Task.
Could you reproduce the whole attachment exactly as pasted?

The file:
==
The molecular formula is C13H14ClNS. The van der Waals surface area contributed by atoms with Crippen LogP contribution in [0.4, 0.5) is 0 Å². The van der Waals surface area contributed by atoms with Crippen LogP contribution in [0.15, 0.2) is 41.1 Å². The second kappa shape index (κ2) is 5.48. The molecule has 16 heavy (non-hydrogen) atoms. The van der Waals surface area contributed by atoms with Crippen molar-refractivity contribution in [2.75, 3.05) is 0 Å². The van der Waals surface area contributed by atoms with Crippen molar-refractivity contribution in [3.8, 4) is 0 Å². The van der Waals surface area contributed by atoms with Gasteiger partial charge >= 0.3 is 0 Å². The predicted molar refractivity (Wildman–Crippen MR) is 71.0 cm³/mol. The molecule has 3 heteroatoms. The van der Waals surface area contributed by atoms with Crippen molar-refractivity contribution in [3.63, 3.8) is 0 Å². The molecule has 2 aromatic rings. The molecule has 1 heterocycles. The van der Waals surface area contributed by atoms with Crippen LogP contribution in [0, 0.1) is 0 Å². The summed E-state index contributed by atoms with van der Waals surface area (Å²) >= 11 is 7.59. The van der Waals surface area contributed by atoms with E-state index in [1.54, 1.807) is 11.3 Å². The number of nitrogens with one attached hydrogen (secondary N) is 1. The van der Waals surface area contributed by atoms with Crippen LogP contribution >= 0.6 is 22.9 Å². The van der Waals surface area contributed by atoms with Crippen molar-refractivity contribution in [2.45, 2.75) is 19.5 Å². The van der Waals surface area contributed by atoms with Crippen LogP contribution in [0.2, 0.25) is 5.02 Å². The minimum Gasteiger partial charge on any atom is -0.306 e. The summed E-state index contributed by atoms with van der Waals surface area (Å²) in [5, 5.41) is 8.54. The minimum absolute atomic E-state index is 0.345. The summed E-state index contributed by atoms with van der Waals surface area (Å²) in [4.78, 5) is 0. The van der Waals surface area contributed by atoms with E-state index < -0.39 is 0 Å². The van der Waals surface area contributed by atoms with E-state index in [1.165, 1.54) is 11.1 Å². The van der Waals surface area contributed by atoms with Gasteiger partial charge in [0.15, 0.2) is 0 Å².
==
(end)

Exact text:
The molecular formula is C13H14ClNS. The van der Waals surface area contributed by atoms with Crippen LogP contribution in [0.4, 0.5) is 0 Å². The van der Waals surface area contributed by atoms with Crippen LogP contribution in [0.15, 0.2) is 41.1 Å². The second kappa shape index (κ2) is 5.48. The molecule has 16 heavy (non-hydrogen) atoms. The van der Waals surface area contributed by atoms with Crippen molar-refractivity contribution in [2.75, 3.05) is 0 Å². The van der Waals surface area contributed by atoms with Crippen molar-refractivity contribution in [3.8, 4) is 0 Å². The van der Waals surface area contributed by atoms with Gasteiger partial charge >= 0.3 is 0 Å². The predicted molar refractivity (Wildman–Crippen MR) is 71.0 cm³/mol. The molecule has 3 heteroatoms. The van der Waals surface area contributed by atoms with Crippen molar-refractivity contribution in [3.63, 3.8) is 0 Å². The molecule has 2 aromatic rings. The molecule has 1 heterocycles. The van der Waals surface area contributed by atoms with Crippen LogP contribution in [0, 0.1) is 0 Å². The summed E-state index contributed by atoms with van der Waals surface area (Å²) >= 11 is 7.59. The van der Waals surface area contributed by atoms with E-state index in [1.54, 1.807) is 11.3 Å². The number of nitrogens with one attached hydrogen (secondary N) is 1. The van der Waals surface area contributed by atoms with Crippen LogP contribution >= 0.6 is 22.9 Å². The van der Waals surface area contributed by atoms with Crippen molar-refractivity contribution in [2.45, 2.75) is 19.5 Å². The van der Waals surface area contributed by atoms with Crippen LogP contribution in [0.2, 0.25) is 5.02 Å². The minimum Gasteiger partial charge on any atom is -0.306 e. The summed E-state index contributed by atoms with van der Waals surface area (Å²) in [5, 5.41) is 8.54. The minimum absolute atomic E-state index is 0.345. The summed E-state index contributed by atoms with van der Waals surface area (Å²) in [4.78, 5) is 0. The van der Waals surface area contributed by atoms with E-state index < -0.39 is 0 Å². The van der Waals surface area contributed by atoms with E-state index in [1.165, 1.54) is 11.1 Å². The van der Waals surface area contributed by atoms with Gasteiger partial charge in [0.15, 0.2) is 0 Å².